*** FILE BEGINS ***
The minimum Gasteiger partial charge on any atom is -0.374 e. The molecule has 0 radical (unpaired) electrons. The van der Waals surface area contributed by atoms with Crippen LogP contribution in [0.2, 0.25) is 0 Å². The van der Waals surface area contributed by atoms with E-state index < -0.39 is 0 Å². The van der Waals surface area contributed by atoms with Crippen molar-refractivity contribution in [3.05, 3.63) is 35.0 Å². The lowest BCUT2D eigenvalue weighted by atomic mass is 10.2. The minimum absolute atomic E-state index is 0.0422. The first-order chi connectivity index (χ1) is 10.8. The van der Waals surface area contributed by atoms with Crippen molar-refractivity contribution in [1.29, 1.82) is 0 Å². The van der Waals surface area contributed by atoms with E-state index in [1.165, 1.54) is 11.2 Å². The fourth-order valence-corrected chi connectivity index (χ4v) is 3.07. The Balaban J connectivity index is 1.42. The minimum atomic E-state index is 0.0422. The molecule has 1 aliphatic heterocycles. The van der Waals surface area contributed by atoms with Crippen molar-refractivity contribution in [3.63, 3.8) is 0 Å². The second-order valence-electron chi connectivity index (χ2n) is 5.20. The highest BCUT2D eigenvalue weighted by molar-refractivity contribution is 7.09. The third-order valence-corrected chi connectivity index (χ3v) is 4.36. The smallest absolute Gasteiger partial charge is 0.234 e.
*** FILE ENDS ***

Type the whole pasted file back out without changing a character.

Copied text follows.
The minimum Gasteiger partial charge on any atom is -0.374 e. The molecule has 0 radical (unpaired) electrons. The van der Waals surface area contributed by atoms with Crippen LogP contribution in [0.2, 0.25) is 0 Å². The van der Waals surface area contributed by atoms with E-state index < -0.39 is 0 Å². The van der Waals surface area contributed by atoms with Crippen molar-refractivity contribution in [3.05, 3.63) is 35.0 Å². The lowest BCUT2D eigenvalue weighted by atomic mass is 10.2. The minimum absolute atomic E-state index is 0.0422. The first-order chi connectivity index (χ1) is 10.8. The van der Waals surface area contributed by atoms with Crippen molar-refractivity contribution in [1.29, 1.82) is 0 Å². The van der Waals surface area contributed by atoms with E-state index in [1.165, 1.54) is 11.2 Å². The fourth-order valence-corrected chi connectivity index (χ4v) is 3.07. The Balaban J connectivity index is 1.42. The minimum atomic E-state index is 0.0422. The molecule has 1 aliphatic heterocycles. The van der Waals surface area contributed by atoms with Crippen molar-refractivity contribution in [3.63, 3.8) is 0 Å². The second-order valence-electron chi connectivity index (χ2n) is 5.20. The highest BCUT2D eigenvalue weighted by molar-refractivity contribution is 7.09. The third-order valence-corrected chi connectivity index (χ3v) is 4.36. The smallest absolute Gasteiger partial charge is 0.234 e.